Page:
Friday, October 10, 2014

Look-Alikes: G1 Saddlebred

The G1 Saddlebred doesn't have many look-alikes, and the only pairs with similar colours are quite easy to tell apart in practice. The basic identifying characteristics are the same for both look-alike colours - old plastic vs. new plastic, unpainted ribbons vs. painted ribbons, regular run vs. special run.

The model on the right is the new plastic 1996 JCPenney special run with painted ribbons. It has 'bubble' dapples, black points, and a distinct off-hind sock. The left-hand model is the regular run old plastic #5001 with unpainted ribbons. Points can range from almost self-coloured to charcoal. The dapples are always 'splatter' dapples and leg markings can vary.

The model on the left side is the Regular Run #5002; colour ranges from buckskin and chestnut shades to dark bay - this is the darkest example of the run I own. This run is always old plastic and has unpainted ribbons. Mane and tail are usually substantially darker than the body, but the black on the legs can be very faint or in some cases missing altogether. Leg markings, which vary greatly in number, are usually socks, but as seen above, stockings can be found.

To the right is the 1997 JCPenney special run in new plastic with painted ribbons. Some models may be of the chalky plastic used during this time. The colour is very dark with red, almost purple tones. This colour could be called bay or dark, liver chestnut as the points often appear to be closer to the body colour than black. There should be a sock and a tan hoof on the off-hind leg.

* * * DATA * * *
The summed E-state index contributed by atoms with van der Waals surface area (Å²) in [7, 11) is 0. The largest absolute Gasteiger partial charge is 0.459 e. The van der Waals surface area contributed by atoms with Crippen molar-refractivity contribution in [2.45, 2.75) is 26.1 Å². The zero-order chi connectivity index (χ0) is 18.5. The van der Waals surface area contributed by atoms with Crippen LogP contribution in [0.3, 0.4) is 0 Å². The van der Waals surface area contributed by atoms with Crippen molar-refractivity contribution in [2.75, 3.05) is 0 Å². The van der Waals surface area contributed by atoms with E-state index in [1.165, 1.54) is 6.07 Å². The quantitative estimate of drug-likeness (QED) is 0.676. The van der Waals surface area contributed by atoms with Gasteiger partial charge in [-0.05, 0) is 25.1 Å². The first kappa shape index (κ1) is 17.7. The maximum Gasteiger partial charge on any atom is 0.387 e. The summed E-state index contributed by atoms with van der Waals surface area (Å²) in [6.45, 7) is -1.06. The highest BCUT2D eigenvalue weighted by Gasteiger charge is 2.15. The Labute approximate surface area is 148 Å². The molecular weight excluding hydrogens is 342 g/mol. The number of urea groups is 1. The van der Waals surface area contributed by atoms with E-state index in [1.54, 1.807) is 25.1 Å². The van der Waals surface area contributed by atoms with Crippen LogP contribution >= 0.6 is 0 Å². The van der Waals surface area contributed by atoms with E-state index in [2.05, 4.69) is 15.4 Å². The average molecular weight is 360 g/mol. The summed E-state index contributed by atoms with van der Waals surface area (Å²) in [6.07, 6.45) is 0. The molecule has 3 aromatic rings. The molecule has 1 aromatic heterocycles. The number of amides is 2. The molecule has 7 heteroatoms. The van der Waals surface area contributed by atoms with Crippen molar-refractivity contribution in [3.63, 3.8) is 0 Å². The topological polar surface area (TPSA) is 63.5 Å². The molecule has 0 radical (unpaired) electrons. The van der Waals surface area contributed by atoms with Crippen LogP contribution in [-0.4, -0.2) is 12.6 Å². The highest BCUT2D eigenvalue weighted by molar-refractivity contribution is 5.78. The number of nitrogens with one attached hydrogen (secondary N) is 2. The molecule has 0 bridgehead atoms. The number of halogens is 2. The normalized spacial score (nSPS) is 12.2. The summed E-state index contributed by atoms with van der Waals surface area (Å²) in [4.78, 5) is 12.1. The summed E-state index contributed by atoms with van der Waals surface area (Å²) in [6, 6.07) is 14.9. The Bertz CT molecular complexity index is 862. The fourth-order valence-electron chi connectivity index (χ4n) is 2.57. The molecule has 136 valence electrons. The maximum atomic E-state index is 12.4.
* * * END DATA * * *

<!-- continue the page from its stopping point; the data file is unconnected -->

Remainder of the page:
Models and picture owned by Deb Walsmith and used here by permission.

While not exactly look-alikes, people often mix up the proper terms for the above decorator colours. Traditionally all four colours will have a white mane and tail, four stockings, cream or pink coloured hooves, and a bald face with pink nose.

From left to right the colours are: Wedgwood, Gold Charm, Copenhagen, and Florentine. All except the Wedgwood colour are glossy. The names and colour schemes may have been inspired by china dinnerware patterns.

In more recent years other base colours have been created in this style. Solid decorator colours have been called [colour] + Charm (ex. Silver Charm), but there doesn't seem to be a strict rule for the dappled colours. The base colour name can be seen paired with Florentine, Copenhagen, or Filigree, sometimes all three are used for the same run [Mauve Florentine, Purple Copenhagen, Purple or Mauve Filigree (BreyerFest SR G3 TWH)], though dappled silver models are usually referred to as 'Silver Filigree'.

Many thanks to Deb Walsmith for providing a picture of her JAH SR conga!

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